Wildlife Photographer of the Year 2021

Laurent Ballesta named Photographer of the Year 2021. Music Press Asia

Categories: Underwater, and Overall Wildlife Photographer of the Year, Winner. Creation. © Laurent Ballesta (France)/Wildlife Photographer of the Year

Music Press Asia selects three highlights from the winners of Wildlife Photographer of the Year 2021.

The Natural History Museum (NHM), London, has announced the winning images for the Wildlife Photographer of the Year 2021 competition. This year, the competition attracted over 50,000 entries from 95 countries.

Underwater, and Overall Wildlife Photographer of the Year
Creation, by Laurent Ballesta (France).

Ballesta is a French underwater photographer and biologist. Titled ‘Creation’, his winning image captured the camouflage groupers in French Polynesia leaving a milky cloud of their eggs and sperm – an event which Ballesta had photographed every year for the last five years. On the few nights that it occurs around the full moon in July.

Spawning happens around the full moon in July, when up to 20,000 fish gather in Fakarava. Overfishing threatens this species, but here the fish are protected within a biosphere reserve.

“The image works on so many levels. It is surprising, energetic, and intriguing and has an otherworldly beauty,” said Rosamund ‘Roz’ Kidman Cox OBE, chair of the judging panel, writer and editor.

“It also captures a magical moment – a truly explosive creation of life – leaving the tail-end of the exodus of eggs hanging for a moment like a symbolic question mark.”

In what could be a pivotal year for the planet, with vital discussions taking place at COP15 and COP26, Laurent Ballesta’s Creation is a compelling reminder of what we stand to lose if we do not address humanity’s impact on our planet,” said Dr Doug Gurr, director of the NHM.

[Above: Juergen Freund’s Mushroom Magic was Highly Commended in the 2021 Plants and Fungi category]

10 years and under
Dome home, by Vidyun R Hebbar (India)

The title of Young Wildlife Photographer of the Year was awarded to Vidyun R Hebbar for his ‘Dome home’ image of a tent spider.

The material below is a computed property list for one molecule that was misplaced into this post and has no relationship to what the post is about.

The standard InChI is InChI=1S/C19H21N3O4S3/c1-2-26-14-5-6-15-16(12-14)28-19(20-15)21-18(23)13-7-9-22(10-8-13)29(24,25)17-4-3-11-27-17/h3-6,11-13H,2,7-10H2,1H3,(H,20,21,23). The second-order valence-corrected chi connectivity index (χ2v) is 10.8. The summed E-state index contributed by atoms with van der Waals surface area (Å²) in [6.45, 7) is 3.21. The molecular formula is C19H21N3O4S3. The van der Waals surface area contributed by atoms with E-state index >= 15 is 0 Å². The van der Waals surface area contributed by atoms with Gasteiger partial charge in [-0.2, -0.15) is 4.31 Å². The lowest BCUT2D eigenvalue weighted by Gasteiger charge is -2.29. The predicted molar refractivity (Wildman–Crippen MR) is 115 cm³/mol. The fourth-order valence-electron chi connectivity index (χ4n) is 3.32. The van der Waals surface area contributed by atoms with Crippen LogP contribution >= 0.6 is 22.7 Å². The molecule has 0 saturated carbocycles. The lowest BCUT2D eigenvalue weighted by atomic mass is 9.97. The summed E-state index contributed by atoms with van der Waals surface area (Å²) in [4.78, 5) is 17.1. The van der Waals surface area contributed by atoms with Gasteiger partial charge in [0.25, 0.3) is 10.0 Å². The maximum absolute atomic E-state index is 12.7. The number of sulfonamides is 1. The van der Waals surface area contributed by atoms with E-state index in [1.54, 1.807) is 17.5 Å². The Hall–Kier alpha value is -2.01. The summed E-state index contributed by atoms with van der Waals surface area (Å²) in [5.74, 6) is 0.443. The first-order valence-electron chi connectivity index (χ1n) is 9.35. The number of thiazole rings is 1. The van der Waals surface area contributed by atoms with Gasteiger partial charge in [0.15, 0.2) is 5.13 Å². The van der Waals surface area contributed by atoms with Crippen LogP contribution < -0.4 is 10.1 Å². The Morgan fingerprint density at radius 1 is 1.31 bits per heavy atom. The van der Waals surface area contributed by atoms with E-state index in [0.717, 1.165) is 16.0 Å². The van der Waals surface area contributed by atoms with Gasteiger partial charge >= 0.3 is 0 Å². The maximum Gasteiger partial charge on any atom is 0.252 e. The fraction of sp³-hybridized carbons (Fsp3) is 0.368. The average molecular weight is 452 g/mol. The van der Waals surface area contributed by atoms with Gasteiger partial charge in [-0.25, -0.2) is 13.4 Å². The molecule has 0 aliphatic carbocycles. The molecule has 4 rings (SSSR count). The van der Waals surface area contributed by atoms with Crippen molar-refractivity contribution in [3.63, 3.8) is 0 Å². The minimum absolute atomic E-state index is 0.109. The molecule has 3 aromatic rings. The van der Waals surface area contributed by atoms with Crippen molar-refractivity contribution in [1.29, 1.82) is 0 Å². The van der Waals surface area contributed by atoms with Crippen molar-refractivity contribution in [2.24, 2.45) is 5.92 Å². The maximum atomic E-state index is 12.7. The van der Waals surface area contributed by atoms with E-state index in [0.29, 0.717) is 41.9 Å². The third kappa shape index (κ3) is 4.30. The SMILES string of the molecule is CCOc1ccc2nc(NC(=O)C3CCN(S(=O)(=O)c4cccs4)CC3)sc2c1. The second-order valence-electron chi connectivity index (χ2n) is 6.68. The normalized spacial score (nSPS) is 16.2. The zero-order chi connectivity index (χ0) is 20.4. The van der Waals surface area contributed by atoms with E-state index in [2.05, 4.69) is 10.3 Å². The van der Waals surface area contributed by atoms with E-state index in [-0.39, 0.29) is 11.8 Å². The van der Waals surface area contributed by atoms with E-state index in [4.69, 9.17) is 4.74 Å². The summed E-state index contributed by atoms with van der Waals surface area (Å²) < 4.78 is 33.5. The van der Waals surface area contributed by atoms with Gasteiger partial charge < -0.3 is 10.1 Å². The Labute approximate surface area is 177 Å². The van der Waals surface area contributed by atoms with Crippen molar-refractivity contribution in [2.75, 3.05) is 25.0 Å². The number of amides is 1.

Under the 10 years and under category, Hebbar from India wows the juries capturing a spider’s web in a gap in a wall. A passing tuk-tuk (motorised rickshaw) provided a backdrop of rainbow colours to set off the spider’s silk creation. This image was captured by a Nikon D5000 + 85mm f3.5 lens 1/250 sec at f5 ISO 200 Manfrotto tripod.

“You can see the spider’s fangs and the crazy weave of the trap, the threads like some delicate nerve network linked to the spider’s feet. But the really clever bit is the addition of a creative backdrop – the bright colours of a motorised rickshaw,” said Cox.

[Category: Photojournalism, Winner. Elephant in the room. © Adam Oswell (Australia)/Wildlife Photographer of the Year]

Elephant in the room, by Adam Oswell (Australia)

Adam Oswell (Australia) captured an image of zoo visitors watching a young elephant perform underwater.

Although this performance was promoted as educational and as exercise for the elephants, Adam was disturbed by this scene. Animal welfare organisations are concerned over shows similar to this, which is seen as credulous exploitation because they spur unnatural practices.

Today, elephant tourism has played a large role across Asia. While the Covid-19 pandemic continues to spread, international tourism collapses leading to elephant sanctuaries becoming overwhelmed with the costs needed to care for these animals.

The winning images were revealed on 12 October 2021 in an online Awards show broadcast from the NHM and hosted by conservationists and presenters Chris Packham and Megan McCubbin.

Wildlife Photographer of the Year is developed and produced by the NHM, London. The exhibition opens on Friday 15 October 2021 at the museum, before embarking on a UK and international tour.

The fifty-eighth Wildlife Photographer of the Year competition will open for entries on Monday 18 October 2021 and close at 11.30am GMT on Thursday 9 December 2021.

View more entries from 2021 here.

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